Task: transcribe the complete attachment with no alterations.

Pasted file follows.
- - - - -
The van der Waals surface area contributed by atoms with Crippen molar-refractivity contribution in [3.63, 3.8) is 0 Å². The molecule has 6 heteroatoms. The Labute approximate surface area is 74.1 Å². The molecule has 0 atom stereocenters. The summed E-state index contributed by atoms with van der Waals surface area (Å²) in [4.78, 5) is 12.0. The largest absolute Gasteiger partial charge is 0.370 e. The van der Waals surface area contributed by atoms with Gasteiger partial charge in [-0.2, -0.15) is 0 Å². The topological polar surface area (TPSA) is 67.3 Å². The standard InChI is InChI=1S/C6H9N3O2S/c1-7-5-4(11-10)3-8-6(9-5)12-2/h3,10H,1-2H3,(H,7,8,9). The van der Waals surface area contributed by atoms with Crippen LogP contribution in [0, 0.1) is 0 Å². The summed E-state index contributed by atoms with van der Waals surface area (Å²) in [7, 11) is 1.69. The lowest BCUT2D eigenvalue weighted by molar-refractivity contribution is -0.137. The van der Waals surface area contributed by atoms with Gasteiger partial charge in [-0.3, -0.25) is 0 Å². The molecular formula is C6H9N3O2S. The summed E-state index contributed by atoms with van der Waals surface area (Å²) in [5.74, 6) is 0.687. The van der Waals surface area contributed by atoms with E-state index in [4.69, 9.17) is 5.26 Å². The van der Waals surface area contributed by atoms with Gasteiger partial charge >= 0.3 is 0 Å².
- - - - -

The van der Waals surface area contributed by atoms with Crippen molar-refractivity contribution in [3.63, 3.8) is 0 Å². The molecule has 6 heteroatoms. The Labute approximate surface area is 74.1 Å². The molecule has 0 atom stereocenters. The summed E-state index contributed by atoms with van der Waals surface area (Å²) in [4.78, 5) is 12.0. The largest absolute Gasteiger partial charge is 0.370 e. The van der Waals surface area contributed by atoms with Gasteiger partial charge in [-0.2, -0.15) is 0 Å². The topological polar surface area (TPSA) is 67.3 Å². The standard InChI is InChI=1S/C6H9N3O2S/c1-7-5-4(11-10)3-8-6(9-5)12-2/h3,10H,1-2H3,(H,7,8,9). The van der Waals surface area contributed by atoms with Crippen LogP contribution in [0, 0.1) is 0 Å². The summed E-state index contributed by atoms with van der Waals surface area (Å²) in [7, 11) is 1.69. The lowest BCUT2D eigenvalue weighted by molar-refractivity contribution is -0.137. The van der Waals surface area contributed by atoms with Gasteiger partial charge in [-0.3, -0.25) is 0 Å². The molecular formula is C6H9N3O2S. The summed E-state index contributed by atoms with van der Waals surface area (Å²) in [5.74, 6) is 0.687. The van der Waals surface area contributed by atoms with E-state index in [4.69, 9.17) is 5.26 Å². The van der Waals surface area contributed by atoms with Gasteiger partial charge >= 0.3 is 0 Å².